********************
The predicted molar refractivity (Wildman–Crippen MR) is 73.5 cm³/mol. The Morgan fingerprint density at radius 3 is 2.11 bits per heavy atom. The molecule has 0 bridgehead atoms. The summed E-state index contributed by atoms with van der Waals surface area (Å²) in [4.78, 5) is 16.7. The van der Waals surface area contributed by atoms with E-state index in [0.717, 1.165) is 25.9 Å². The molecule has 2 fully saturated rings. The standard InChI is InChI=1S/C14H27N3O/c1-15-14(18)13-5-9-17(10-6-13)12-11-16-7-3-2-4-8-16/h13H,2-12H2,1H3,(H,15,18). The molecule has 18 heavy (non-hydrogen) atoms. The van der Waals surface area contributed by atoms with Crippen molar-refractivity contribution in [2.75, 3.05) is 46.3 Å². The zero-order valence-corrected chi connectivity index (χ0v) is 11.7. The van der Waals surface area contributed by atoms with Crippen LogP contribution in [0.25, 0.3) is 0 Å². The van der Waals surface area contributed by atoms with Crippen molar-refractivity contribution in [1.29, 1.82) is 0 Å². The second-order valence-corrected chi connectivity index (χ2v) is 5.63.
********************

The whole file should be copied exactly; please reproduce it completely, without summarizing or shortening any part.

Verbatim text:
The predicted molar refractivity (Wildman–Crippen MR) is 73.5 cm³/mol. The Morgan fingerprint density at radius 3 is 2.11 bits per heavy atom. The molecule has 0 bridgehead atoms. The summed E-state index contributed by atoms with van der Waals surface area (Å²) in [4.78, 5) is 16.7. The van der Waals surface area contributed by atoms with E-state index in [0.717, 1.165) is 25.9 Å². The molecule has 2 fully saturated rings. The standard InChI is InChI=1S/C14H27N3O/c1-15-14(18)13-5-9-17(10-6-13)12-11-16-7-3-2-4-8-16/h13H,2-12H2,1H3,(H,15,18). The molecule has 18 heavy (non-hydrogen) atoms. The van der Waals surface area contributed by atoms with Crippen molar-refractivity contribution in [2.75, 3.05) is 46.3 Å². The zero-order valence-corrected chi connectivity index (χ0v) is 11.7. The van der Waals surface area contributed by atoms with Crippen LogP contribution in [0.25, 0.3) is 0 Å². The van der Waals surface area contributed by atoms with Crippen molar-refractivity contribution in [1.29, 1.82) is 0 Å². The second-order valence-corrected chi connectivity index (χ2v) is 5.63.